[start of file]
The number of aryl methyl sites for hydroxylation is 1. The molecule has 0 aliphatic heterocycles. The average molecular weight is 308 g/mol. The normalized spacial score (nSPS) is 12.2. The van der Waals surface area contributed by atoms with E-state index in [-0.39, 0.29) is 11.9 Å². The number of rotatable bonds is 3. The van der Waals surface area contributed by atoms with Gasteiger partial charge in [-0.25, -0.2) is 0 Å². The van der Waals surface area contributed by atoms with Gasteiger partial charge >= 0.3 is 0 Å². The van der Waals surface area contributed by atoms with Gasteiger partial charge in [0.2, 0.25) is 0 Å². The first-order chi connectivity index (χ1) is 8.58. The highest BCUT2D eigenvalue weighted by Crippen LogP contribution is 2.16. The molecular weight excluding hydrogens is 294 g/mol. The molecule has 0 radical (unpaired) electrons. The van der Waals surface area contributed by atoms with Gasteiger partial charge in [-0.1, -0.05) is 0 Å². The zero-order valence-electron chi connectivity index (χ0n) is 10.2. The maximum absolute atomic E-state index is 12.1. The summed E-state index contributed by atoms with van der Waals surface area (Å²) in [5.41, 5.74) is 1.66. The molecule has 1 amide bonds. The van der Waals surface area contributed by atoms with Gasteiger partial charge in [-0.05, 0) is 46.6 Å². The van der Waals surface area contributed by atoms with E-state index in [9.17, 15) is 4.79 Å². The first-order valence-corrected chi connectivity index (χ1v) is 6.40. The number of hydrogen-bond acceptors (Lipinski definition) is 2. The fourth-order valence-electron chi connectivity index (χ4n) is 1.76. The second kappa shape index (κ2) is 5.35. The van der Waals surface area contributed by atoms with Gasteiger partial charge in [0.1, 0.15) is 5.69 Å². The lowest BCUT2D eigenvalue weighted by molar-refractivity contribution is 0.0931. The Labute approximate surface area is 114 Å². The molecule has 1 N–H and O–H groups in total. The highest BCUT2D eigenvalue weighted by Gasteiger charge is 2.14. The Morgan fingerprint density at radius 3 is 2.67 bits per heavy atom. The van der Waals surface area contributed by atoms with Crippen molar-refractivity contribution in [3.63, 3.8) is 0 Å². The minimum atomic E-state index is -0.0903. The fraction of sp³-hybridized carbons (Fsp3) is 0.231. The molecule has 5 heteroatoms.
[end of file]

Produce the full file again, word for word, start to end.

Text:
The number of aryl methyl sites for hydroxylation is 1. The molecule has 0 aliphatic heterocycles. The average molecular weight is 308 g/mol. The normalized spacial score (nSPS) is 12.2. The van der Waals surface area contributed by atoms with E-state index in [-0.39, 0.29) is 11.9 Å². The number of rotatable bonds is 3. The van der Waals surface area contributed by atoms with Gasteiger partial charge in [-0.25, -0.2) is 0 Å². The van der Waals surface area contributed by atoms with Gasteiger partial charge >= 0.3 is 0 Å². The van der Waals surface area contributed by atoms with Gasteiger partial charge in [0.2, 0.25) is 0 Å². The first-order chi connectivity index (χ1) is 8.58. The highest BCUT2D eigenvalue weighted by Crippen LogP contribution is 2.16. The molecular weight excluding hydrogens is 294 g/mol. The molecule has 0 radical (unpaired) electrons. The van der Waals surface area contributed by atoms with Gasteiger partial charge in [-0.1, -0.05) is 0 Å². The zero-order valence-electron chi connectivity index (χ0n) is 10.2. The maximum absolute atomic E-state index is 12.1. The summed E-state index contributed by atoms with van der Waals surface area (Å²) in [5.41, 5.74) is 1.66. The molecule has 1 amide bonds. The van der Waals surface area contributed by atoms with Gasteiger partial charge in [-0.05, 0) is 46.6 Å². The van der Waals surface area contributed by atoms with E-state index in [9.17, 15) is 4.79 Å². The first-order valence-corrected chi connectivity index (χ1v) is 6.40. The number of hydrogen-bond acceptors (Lipinski definition) is 2. The fourth-order valence-electron chi connectivity index (χ4n) is 1.76. The second kappa shape index (κ2) is 5.35. The van der Waals surface area contributed by atoms with Gasteiger partial charge in [0.1, 0.15) is 5.69 Å². The lowest BCUT2D eigenvalue weighted by molar-refractivity contribution is 0.0931. The Labute approximate surface area is 114 Å². The molecule has 1 N–H and O–H groups in total. The highest BCUT2D eigenvalue weighted by Gasteiger charge is 2.14. The Morgan fingerprint density at radius 3 is 2.67 bits per heavy atom. The van der Waals surface area contributed by atoms with Crippen molar-refractivity contribution in [3.63, 3.8) is 0 Å². The minimum atomic E-state index is -0.0903. The fraction of sp³-hybridized carbons (Fsp3) is 0.231. The molecule has 5 heteroatoms.